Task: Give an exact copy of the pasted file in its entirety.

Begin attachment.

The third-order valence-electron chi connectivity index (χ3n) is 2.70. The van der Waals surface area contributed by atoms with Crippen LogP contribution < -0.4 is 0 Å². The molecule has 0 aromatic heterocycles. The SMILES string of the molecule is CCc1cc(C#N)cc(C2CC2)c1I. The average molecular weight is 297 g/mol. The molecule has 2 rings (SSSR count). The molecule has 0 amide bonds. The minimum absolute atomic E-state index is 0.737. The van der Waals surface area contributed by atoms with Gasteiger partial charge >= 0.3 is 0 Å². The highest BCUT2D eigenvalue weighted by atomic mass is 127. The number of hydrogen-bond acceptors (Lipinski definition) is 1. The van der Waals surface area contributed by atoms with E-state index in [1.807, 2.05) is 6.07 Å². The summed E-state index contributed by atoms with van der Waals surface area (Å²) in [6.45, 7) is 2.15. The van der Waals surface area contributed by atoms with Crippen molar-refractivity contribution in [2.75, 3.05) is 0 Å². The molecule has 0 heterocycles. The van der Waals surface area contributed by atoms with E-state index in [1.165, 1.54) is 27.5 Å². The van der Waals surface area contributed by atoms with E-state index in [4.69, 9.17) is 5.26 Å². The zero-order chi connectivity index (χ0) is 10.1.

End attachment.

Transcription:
The third-order valence-electron chi connectivity index (χ3n) is 2.70. The van der Waals surface area contributed by atoms with Crippen LogP contribution < -0.4 is 0 Å². The molecule has 0 aromatic heterocycles. The SMILES string of the molecule is CCc1cc(C#N)cc(C2CC2)c1I. The average molecular weight is 297 g/mol. The molecule has 2 rings (SSSR count). The molecule has 0 amide bonds. The minimum absolute atomic E-state index is 0.737. The van der Waals surface area contributed by atoms with Gasteiger partial charge >= 0.3 is 0 Å². The highest BCUT2D eigenvalue weighted by atomic mass is 127. The number of hydrogen-bond acceptors (Lipinski definition) is 1. The van der Waals surface area contributed by atoms with E-state index in [1.807, 2.05) is 6.07 Å². The summed E-state index contributed by atoms with van der Waals surface area (Å²) in [6.45, 7) is 2.15. The van der Waals surface area contributed by atoms with Crippen molar-refractivity contribution in [2.75, 3.05) is 0 Å². The molecule has 0 heterocycles. The van der Waals surface area contributed by atoms with E-state index in [1.165, 1.54) is 27.5 Å². The van der Waals surface area contributed by atoms with E-state index in [4.69, 9.17) is 5.26 Å². The zero-order chi connectivity index (χ0) is 10.1.